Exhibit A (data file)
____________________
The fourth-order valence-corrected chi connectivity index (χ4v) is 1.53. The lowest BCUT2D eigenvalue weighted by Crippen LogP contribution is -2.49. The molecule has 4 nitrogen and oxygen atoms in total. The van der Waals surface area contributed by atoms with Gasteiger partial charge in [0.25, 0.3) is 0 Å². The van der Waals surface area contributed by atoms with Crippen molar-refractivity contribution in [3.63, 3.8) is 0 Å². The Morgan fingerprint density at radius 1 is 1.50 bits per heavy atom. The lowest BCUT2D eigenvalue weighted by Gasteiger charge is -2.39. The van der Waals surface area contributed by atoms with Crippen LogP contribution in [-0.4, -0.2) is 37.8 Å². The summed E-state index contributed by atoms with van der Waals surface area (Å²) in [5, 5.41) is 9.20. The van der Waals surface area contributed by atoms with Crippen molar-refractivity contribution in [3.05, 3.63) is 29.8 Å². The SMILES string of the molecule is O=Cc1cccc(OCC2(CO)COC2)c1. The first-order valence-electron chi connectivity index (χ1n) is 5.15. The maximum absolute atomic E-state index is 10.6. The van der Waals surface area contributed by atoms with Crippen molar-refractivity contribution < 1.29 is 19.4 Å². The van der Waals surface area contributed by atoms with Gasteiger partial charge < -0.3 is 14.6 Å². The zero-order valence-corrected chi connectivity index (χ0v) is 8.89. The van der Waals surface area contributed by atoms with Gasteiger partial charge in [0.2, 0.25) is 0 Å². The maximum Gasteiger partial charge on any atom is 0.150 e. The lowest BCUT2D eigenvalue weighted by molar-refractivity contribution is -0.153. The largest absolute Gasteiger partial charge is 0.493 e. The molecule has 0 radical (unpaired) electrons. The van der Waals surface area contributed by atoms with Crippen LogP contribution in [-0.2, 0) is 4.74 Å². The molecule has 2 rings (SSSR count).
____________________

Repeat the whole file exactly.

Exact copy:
The fourth-order valence-corrected chi connectivity index (χ4v) is 1.53. The lowest BCUT2D eigenvalue weighted by Crippen LogP contribution is -2.49. The molecule has 4 nitrogen and oxygen atoms in total. The van der Waals surface area contributed by atoms with Gasteiger partial charge in [0.25, 0.3) is 0 Å². The van der Waals surface area contributed by atoms with Crippen molar-refractivity contribution in [3.63, 3.8) is 0 Å². The Morgan fingerprint density at radius 1 is 1.50 bits per heavy atom. The lowest BCUT2D eigenvalue weighted by Gasteiger charge is -2.39. The van der Waals surface area contributed by atoms with Crippen LogP contribution in [-0.4, -0.2) is 37.8 Å². The summed E-state index contributed by atoms with van der Waals surface area (Å²) in [5, 5.41) is 9.20. The van der Waals surface area contributed by atoms with Crippen molar-refractivity contribution in [3.05, 3.63) is 29.8 Å². The SMILES string of the molecule is O=Cc1cccc(OCC2(CO)COC2)c1. The first-order valence-electron chi connectivity index (χ1n) is 5.15. The maximum absolute atomic E-state index is 10.6. The van der Waals surface area contributed by atoms with Crippen molar-refractivity contribution < 1.29 is 19.4 Å². The van der Waals surface area contributed by atoms with Gasteiger partial charge < -0.3 is 14.6 Å². The zero-order valence-corrected chi connectivity index (χ0v) is 8.89. The van der Waals surface area contributed by atoms with Gasteiger partial charge in [0.2, 0.25) is 0 Å². The maximum Gasteiger partial charge on any atom is 0.150 e. The lowest BCUT2D eigenvalue weighted by molar-refractivity contribution is -0.153. The largest absolute Gasteiger partial charge is 0.493 e. The molecule has 0 radical (unpaired) electrons. The van der Waals surface area contributed by atoms with Crippen LogP contribution in [-0.2, 0) is 4.74 Å². The molecule has 2 rings (SSSR count).